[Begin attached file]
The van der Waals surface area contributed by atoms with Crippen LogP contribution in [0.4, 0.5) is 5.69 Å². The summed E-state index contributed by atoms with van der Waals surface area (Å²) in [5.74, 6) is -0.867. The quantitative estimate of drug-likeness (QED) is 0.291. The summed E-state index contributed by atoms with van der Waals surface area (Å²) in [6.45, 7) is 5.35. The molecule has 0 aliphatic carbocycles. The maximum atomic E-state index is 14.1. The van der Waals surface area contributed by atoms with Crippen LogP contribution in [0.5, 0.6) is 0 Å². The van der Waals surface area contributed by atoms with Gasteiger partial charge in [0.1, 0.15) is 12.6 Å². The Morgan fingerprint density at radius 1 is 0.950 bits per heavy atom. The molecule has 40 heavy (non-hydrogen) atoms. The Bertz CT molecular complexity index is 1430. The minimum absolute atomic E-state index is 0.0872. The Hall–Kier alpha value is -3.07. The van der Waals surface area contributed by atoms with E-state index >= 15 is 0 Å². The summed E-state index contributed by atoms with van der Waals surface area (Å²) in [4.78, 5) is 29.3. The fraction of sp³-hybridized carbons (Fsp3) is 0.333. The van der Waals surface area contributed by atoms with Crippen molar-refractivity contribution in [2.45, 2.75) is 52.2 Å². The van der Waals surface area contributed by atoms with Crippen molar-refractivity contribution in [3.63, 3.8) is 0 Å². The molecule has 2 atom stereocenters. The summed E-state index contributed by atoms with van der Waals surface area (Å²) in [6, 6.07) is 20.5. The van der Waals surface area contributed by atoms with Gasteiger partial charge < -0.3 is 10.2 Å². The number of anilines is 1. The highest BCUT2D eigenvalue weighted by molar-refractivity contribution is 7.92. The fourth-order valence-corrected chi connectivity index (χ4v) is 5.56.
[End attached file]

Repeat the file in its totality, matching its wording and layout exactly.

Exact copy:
The van der Waals surface area contributed by atoms with Crippen LogP contribution in [0.4, 0.5) is 5.69 Å². The summed E-state index contributed by atoms with van der Waals surface area (Å²) in [5.74, 6) is -0.867. The quantitative estimate of drug-likeness (QED) is 0.291. The summed E-state index contributed by atoms with van der Waals surface area (Å²) in [6.45, 7) is 5.35. The molecule has 0 aliphatic carbocycles. The maximum atomic E-state index is 14.1. The van der Waals surface area contributed by atoms with Crippen LogP contribution in [0.5, 0.6) is 0 Å². The van der Waals surface area contributed by atoms with Gasteiger partial charge in [0.1, 0.15) is 12.6 Å². The Morgan fingerprint density at radius 1 is 0.950 bits per heavy atom. The molecule has 40 heavy (non-hydrogen) atoms. The Bertz CT molecular complexity index is 1430. The minimum absolute atomic E-state index is 0.0872. The Hall–Kier alpha value is -3.07. The van der Waals surface area contributed by atoms with E-state index >= 15 is 0 Å². The summed E-state index contributed by atoms with van der Waals surface area (Å²) in [4.78, 5) is 29.3. The fraction of sp³-hybridized carbons (Fsp3) is 0.333. The van der Waals surface area contributed by atoms with Crippen molar-refractivity contribution in [2.45, 2.75) is 52.2 Å². The van der Waals surface area contributed by atoms with Crippen molar-refractivity contribution in [3.63, 3.8) is 0 Å². The molecule has 2 atom stereocenters. The summed E-state index contributed by atoms with van der Waals surface area (Å²) in [6, 6.07) is 20.5. The van der Waals surface area contributed by atoms with Gasteiger partial charge < -0.3 is 10.2 Å². The number of anilines is 1. The highest BCUT2D eigenvalue weighted by molar-refractivity contribution is 7.92. The fourth-order valence-corrected chi connectivity index (χ4v) is 5.56.